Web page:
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Lincoln's Sword: The Presidency and the Power of Words Paperback – October 9, 2007
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From Publishers Weekly
Ever since publication of Garry Wills's Pulitzer Prize–winning Lincoln at Gettysburg (1992), the woods have been alive with considerations of Lincoln's rhetoric, both spoken and written, by among others Henry Mark Holzer, Allen C. Guelzo and Ronald C. White. Thus this new work by Wilson (author of the Lincoln Prize winner Honor's Voice) is necessarily redundant. Wilson's emphasis—aside from placing key remarks into historical context—is on applying excruciatingly detailed and tireless (sometimes tiresome) textual analysis to such utterances as Lincoln's farewell to Springfield, Ill.; the First Inaugural; the July 4th, 1861, message to Congress; the Emancipation Proclamation; and the Gettysburg Address. Robert Lincoln recalled his father as "a very deliberate writer, anything but rapid." It is Lincoln's very deliberate, painstaking, multidraft process that Wilson seeks to document. Readers deeply immersed in Lincoln trivia will find Wilson's intricate forensics inviting. Others, nurturing a more casual interest, will fast find themselves drowned in details of subtle variations between drafts of Lincoln's various major addresses, all so carefully dissected in order to reveal the mechanical, trial-and-error process that lay behind Lincoln's soaring eloquence. 50 b&w illus. (Nov. 17)
Copyright © Reed Business Information, a division of Reed Elsevier Inc. All rights reserved. --This text refers to an out of print or unavailable edition of this title.
From Bookmarks Magazine
Douglas L. Wilson, codirector of the Lincoln Studies Center at Knox College in Galesburg, Illinois, and 1999 Lincoln Prize winner for Honor's Voice: The Transformation of Abraham Lincoln, has again won the Lincoln Prize for Lincoln's Sword. Wilson says the book resulted from his work transcribing Lincoln's most famous writings for the Library of Congress, where he was struck by Lincoln's literary craftsmanship and penchant for revision. While a few reviewers criticize Wilson's academic prose style and reiteration of Lincoln material (he breaks no new ground), most admire his scholarship and inside look at Lincoln's writing process and find the book an insightful and revelatory study of our 16th president.Copyright © 2004 Phillips & Nelson Media, Inc. --This text refers to an out of print or unavailable edition of this title.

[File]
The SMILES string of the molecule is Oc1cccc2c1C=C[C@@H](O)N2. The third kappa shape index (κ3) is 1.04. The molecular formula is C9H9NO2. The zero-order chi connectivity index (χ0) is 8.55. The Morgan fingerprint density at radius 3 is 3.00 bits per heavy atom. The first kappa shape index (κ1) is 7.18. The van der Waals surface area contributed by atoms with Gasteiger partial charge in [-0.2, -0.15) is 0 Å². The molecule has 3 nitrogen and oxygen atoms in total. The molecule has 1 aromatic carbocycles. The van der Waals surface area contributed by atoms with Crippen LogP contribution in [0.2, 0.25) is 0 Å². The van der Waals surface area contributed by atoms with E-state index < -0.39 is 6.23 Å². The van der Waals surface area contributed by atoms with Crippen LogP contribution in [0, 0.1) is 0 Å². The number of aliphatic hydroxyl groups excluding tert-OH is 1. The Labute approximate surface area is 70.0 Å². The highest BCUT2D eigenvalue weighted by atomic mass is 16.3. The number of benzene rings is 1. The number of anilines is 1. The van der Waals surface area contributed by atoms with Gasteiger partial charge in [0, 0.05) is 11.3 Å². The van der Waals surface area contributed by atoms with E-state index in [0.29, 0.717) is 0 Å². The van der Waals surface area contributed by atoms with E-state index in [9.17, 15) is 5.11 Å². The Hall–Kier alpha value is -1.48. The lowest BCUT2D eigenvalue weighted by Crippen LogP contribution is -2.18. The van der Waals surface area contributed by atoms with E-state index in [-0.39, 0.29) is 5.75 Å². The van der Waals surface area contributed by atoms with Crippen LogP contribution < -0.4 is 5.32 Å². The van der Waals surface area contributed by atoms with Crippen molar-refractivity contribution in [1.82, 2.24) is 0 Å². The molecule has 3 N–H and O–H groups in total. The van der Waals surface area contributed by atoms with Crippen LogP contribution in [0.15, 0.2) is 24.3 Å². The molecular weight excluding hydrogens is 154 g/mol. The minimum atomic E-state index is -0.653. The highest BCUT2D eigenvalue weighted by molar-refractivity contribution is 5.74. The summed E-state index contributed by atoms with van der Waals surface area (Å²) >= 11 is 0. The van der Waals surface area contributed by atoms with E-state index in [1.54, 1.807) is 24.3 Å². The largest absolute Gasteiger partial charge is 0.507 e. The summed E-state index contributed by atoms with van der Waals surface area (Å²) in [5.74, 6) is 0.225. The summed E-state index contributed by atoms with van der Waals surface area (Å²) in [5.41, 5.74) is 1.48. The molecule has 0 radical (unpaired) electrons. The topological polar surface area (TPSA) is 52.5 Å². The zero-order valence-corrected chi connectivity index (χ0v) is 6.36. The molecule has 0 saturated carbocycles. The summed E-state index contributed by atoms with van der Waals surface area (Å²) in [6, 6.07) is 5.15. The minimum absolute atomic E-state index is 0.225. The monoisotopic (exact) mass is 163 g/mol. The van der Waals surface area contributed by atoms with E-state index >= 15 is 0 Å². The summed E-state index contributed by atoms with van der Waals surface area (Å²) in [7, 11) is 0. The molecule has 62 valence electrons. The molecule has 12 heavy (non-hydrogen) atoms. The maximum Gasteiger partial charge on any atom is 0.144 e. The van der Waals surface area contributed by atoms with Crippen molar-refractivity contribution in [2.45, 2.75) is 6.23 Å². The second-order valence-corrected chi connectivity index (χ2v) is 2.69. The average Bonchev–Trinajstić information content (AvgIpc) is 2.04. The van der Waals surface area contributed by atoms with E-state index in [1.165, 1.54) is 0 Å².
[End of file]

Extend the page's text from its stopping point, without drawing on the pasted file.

Top customer reviews
As a documentary scholar, Wilson cannot be surpassed: he properly acknowledges prior scholars who celebrated the high quality of Lincoln's prose--Jacques Barzun and Don Fehrenbacher, among others. Wilson examines not only Lincoln's own papers, but also relevant correspondence, news reports, and testimony. Lincoln sometimes showed drafts to colleagues, friends, and secretaries, then revised to respond to their criticisms.
Wilson takes care to distinguish Lincoln's public oratory from the printed records of it, and shows how--in case after case--Lincoln was sensitive to and took advantage of differences in media. Lincoln knew when his writing should be formal or folksy, terse or expansive, tacit or explicit, congenial or hortatory. No less important, he knew how to seize an opportunity and when to create one. Modern presidents rely on television to reach the citizenry; Lincoln wrote highly influential editorials and public letters. He wrote his own speeches. Then he rewrote them.
Wilson shows that Lincoln was a relentless reviser. No matter how well he spoke and how well a speech was received, he would guide it into print with alterations to make it work as well on the page as possible. Wilson probes whether the Gettysburg Address that millions have memorized is what Lincoln actually said.
Wilson does not ask us to take him on faith: he includes facsimile reproductions of many key documents as evidence of Lincoln's attentive labor. Readers can see the cross-outs, scribbles, and additions for themselves.
Finally, Wilson reminds us of the immense literary work--reading, writing, and revising--that Lincoln did in the course of his presidency. Getting the general sense across was not enough for Lincoln: he sought precision. For any parent or educator who wishes proof of the importance of good writing for good judgment and good effect, there are few better examples than the Lincoln shown here.
Many other authors over the years have mined the rich lode of speeches and other texts left by this great man for insights related to the art of writing--- the noted scholar Douglas Wilson's present effort on this specific topic will rank among the best.
I highly recommend this well-written work to all students of Lincoln, of history, and of communication.